How A Space Looks When Nobody Cares: Grand Central Subway Station

Anything that could look clean looks dirty. Worse, it looks uncleanable!

A few years ago I posted an entry which included the most depressing public space on Earth the (since rebuilt) Staten Island Ferry waiting room at the St. George Terminal. It has a rival.

Here’s a photo I took at the Grand Central Station on the #7 Flushing Line.

Make no mistake I’m a subway guy. I loved riding the subways as a kid and little of that appeal has gone away. Still, this station may be the ugliest, least inviting, most depressing public space on Earth (especially since they rebuilt the St. George waiting room).

The Flushing Line (#7) station is far underground! lists the depths of the various Grand Central Stations┬╣

Shuttle, 20 feet below street
Lexington/East Side Subway Platforms, 50 feet
Flushing/#7 Subway Platforms, 80 feet
Metro North, Upper Level, 20 feet
Metro North, Lower Level, 60 feet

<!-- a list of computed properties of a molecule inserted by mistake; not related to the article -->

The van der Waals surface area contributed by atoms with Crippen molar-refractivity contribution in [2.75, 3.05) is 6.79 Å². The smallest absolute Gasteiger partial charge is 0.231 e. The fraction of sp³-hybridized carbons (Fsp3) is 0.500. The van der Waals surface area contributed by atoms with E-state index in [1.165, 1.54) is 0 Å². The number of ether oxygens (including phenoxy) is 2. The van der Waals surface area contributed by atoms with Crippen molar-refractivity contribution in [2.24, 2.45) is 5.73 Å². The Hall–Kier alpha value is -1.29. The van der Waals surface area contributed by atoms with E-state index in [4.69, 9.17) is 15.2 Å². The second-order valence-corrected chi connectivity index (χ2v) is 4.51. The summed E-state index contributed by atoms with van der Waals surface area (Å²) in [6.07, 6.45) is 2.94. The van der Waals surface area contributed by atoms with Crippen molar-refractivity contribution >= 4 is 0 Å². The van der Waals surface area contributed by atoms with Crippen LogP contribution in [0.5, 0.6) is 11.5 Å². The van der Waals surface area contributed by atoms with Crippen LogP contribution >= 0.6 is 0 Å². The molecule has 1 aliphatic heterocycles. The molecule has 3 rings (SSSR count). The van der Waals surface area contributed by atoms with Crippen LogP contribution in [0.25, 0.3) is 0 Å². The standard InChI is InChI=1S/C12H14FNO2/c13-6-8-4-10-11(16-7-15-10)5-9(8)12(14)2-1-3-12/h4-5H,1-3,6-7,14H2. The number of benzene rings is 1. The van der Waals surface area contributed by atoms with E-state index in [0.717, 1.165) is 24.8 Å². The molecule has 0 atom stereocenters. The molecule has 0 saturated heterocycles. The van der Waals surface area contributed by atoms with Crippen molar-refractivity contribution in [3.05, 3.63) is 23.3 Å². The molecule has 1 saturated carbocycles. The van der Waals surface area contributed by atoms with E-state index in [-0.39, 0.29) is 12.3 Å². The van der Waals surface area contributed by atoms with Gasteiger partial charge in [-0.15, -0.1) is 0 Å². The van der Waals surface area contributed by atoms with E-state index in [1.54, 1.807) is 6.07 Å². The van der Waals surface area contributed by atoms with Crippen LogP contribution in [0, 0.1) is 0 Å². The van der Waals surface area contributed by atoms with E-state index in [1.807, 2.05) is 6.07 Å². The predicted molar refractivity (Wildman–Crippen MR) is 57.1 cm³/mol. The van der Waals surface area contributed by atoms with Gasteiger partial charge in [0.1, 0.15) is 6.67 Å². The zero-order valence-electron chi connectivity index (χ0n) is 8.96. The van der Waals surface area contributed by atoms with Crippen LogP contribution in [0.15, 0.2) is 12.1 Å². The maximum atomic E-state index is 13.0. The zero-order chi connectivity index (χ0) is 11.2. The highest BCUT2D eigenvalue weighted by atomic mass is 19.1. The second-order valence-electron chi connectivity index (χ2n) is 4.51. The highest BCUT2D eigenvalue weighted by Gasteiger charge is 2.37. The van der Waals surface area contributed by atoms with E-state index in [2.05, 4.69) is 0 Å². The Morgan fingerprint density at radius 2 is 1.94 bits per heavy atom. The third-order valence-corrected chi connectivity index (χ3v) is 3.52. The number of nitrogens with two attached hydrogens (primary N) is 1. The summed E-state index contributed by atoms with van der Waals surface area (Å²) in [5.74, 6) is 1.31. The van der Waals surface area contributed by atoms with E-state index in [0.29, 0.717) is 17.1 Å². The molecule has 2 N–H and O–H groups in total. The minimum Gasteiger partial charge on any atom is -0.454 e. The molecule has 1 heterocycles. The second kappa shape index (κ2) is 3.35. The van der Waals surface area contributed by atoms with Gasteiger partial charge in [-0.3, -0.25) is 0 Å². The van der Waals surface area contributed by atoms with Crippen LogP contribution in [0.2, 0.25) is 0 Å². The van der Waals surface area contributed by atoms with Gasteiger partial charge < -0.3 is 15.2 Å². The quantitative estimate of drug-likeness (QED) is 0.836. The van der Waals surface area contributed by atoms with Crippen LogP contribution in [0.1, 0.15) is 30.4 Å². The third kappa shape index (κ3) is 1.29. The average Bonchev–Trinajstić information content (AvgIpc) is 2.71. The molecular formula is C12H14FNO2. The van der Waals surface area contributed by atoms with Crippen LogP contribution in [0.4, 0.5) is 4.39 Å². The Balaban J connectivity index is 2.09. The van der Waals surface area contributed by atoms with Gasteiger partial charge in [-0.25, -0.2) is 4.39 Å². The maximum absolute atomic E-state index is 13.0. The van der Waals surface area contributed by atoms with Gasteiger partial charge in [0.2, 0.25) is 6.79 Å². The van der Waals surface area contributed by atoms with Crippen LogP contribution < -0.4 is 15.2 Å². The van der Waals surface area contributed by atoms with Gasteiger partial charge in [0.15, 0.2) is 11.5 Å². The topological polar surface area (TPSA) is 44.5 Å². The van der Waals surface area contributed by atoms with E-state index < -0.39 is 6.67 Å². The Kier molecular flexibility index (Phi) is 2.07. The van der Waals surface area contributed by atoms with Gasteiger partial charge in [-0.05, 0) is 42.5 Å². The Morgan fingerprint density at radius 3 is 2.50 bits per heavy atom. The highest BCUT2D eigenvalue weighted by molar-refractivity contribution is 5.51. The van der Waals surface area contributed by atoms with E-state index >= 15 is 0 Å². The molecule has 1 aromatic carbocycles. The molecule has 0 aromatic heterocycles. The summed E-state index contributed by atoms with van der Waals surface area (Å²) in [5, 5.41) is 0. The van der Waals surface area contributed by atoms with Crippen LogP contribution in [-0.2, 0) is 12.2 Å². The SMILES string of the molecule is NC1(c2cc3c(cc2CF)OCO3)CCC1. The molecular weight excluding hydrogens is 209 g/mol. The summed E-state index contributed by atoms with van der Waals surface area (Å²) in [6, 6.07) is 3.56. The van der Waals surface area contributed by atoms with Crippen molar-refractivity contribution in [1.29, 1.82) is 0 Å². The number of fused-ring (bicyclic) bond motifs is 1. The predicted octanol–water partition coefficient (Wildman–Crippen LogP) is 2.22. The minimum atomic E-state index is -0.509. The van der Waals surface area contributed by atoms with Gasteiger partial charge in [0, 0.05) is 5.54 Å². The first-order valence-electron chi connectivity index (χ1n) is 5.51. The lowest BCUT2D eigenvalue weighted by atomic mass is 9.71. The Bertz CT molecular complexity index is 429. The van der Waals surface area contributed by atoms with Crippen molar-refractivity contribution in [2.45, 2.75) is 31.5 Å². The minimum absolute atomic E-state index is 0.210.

That’s eight stories down through Manhattan bedrock with multiple train, power, water and sewer lines between you and the street.

There is no fixture or feature meant to convey warmth or humanity. If it doesn’t have utility it isn’t there. Illumination is provided by fluorescent bulbs which gives the station harsh uneven lighting.

Anything that could look clean looks dirty. Worse, it looks uncleanable!

It is always noisy and usually warm.

Because the exit stairs are centered on the platform if you’re standing near them you’re uncomfortably close to the incoming trains.

For most of us it’s as close to a dungeon as we’ll ever get.

Can someone design a space like this then step away from their sketch and be happy… or proud? Who is responsible for this ugly place?

┬╣ – The actual Grand Central where ‘real’ trains run is called Grand Central Terminal, not station, since all trains entering the facility terminate there.